Data Management Strategies in Multiple Clouds By Aditya Abeysinghe
The “cloud” has been one of the most trending paths in systems and application deployment during the past few years. The cloud has built-in functions for computation, analysis and networking and it dominates almost all application-specific functions we use at present. With the growing use of cloud services, several types of clouds have been proposed. Not only single clouds, multiple clouds have also been researched. In this article, several multiple cloud types are explained from a data and application management angle.
Public and Private clouds
Public clouds refers to cloud services provided by a cloud service provider where computing services such as storage are shared with other users. With public clouds, multiple users may access the same resource at the same time. For example, multiple users may store data in the same file system in the same storage allocated. Therefore, privacy is low and the vulnerability for attacks is higher in public clouds. However, public clouds are often cheaper, easy to maintain and the provider often has several built-in functions for services they provide.
Private clouds are cloud services where services are provided only to the user and not shared with other cloud users. Private clouds can be hosted on a cloud service provider or hosted as a cloud on-premise. When hosted on the service provider, all resources are dedicated to the user. Therefore, privacy is higher and the vulnerability to attack is lower. However, maintenance needs to be done by the user at most times and due to this, the cost of private clouds are higher.
Hybrid clouds and Multi clouds
Due to advantages and disadvantages of both public and private clouds, use of multiple clouds has been a trend in cloud-based services. Hybrid cloud, multicloud, and intercloud are three options for multiple clouds.
In a hybrid cloud, a public cloud and a private cloud are used. Therefore, it is a mix of the pros and cons of both types. However, hybrid clouds are costly for small to medium businesses and are often the norm for large scale businesses. Also, hybrid clouds are frequently not opted for businesses whose data are protected over regulations and privacy such as financial and governmental institutions.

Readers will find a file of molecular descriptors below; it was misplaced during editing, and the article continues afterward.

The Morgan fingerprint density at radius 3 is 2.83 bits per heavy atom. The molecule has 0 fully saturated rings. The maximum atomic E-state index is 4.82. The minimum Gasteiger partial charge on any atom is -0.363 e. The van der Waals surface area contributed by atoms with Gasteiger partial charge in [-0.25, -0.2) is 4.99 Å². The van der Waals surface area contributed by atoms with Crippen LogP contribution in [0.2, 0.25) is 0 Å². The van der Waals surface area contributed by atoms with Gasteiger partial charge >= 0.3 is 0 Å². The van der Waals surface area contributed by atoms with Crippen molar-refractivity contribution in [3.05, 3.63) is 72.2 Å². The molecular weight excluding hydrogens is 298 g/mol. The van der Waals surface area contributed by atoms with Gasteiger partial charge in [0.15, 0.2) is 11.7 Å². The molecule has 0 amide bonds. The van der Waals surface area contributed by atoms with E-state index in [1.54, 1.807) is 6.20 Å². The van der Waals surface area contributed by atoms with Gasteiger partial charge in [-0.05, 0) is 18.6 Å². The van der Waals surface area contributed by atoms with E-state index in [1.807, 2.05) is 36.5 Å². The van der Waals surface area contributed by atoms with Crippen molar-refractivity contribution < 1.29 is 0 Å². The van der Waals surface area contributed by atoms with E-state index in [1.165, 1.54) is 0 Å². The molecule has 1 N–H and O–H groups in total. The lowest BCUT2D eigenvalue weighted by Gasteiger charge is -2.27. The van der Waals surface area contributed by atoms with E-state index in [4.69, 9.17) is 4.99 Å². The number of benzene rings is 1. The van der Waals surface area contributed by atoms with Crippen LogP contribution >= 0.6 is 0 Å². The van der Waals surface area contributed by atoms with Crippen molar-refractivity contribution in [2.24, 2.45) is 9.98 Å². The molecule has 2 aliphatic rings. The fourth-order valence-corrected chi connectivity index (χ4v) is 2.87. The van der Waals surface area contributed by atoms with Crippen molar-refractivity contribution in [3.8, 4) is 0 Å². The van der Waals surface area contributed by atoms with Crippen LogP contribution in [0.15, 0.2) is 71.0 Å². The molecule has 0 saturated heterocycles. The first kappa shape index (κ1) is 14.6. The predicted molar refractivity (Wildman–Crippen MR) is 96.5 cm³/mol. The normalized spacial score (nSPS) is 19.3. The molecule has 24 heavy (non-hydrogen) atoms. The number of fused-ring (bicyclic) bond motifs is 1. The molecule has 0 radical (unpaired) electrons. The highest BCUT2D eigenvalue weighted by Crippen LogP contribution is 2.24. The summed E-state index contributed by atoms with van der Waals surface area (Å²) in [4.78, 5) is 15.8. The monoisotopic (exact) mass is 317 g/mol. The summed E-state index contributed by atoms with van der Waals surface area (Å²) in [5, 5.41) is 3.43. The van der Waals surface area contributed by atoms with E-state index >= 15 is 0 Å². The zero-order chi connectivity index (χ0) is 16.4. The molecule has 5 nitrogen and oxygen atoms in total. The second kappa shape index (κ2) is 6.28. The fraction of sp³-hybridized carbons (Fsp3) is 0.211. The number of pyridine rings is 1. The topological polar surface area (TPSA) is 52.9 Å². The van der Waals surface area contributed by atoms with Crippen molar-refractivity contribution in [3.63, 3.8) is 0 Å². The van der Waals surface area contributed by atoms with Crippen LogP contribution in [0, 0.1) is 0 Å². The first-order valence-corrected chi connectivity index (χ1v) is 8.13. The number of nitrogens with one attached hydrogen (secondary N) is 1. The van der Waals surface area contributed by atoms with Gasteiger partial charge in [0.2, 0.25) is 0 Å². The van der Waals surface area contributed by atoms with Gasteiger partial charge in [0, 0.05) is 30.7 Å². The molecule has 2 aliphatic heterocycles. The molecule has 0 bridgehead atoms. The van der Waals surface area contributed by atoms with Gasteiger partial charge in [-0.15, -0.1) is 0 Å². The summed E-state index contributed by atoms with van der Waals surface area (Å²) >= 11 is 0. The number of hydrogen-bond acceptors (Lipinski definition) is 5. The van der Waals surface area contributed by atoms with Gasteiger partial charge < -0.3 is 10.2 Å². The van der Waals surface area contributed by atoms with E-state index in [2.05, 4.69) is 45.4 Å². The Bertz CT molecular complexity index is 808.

In a multicloud, multiple public clouds are merged to provide services. However, it is also common to use a private cloud with public clouds. With multiclouds, the same application is hosted on multiple service providers. For example, the data analytics platform of a business may run on one public cloud of one cloud service provider and a private cloud of another service provider. The difference between hybrid and multiclouds is that in hybrid clouds, components of an application is hosted on public and private clouds. Integration between these components is necessary to function the entire application. However, in multiclouds, the same application is deployed on several public or private clouds.
With the intercloud, services of the same application are hosted in different clouds. For example, the data analytics module of an application is hosted on one cloud service provider, the interface of the application is hosted on another cloud service provider etc. Data are transferred between these services to provide the complete functionality. With intercloud, vendor lock-in is reduced and often at least one component can provide the functionalities even if other components fail.
Evaluation of different multiple clouds
Performance, disaster recovery, security and monitoring are some factors that need to be considered when choosing multiple clouds for hosting/deploying applications. There is hardly a best multiple cloud option. Multiple options need to be evaluated based on their functions and the type best matching the needs should be chosen.
Disaster recovery is an important aspect of clouds as data need to be recovered and made available in case of failures. In this aspect, multiclouds are the best option as the same application is deployed in multiple providers and no integrations between clouds are required.
Data security is another area that is important in cloud environments. Hybrid clouds are the best option when considering security as sensitive data can be protected within the private cloud with less cost compared to that with the intercloud approach. In intercloud, additional cost is required as components are distributed between clouds and monitoring and integration between clouds is required.
Interclouds are still a theoretical cloud type which are hardly adopted in consumer clouds. However, they can guard against failures as failure of a component is rarely affected to other components due to use of multiple vendors.
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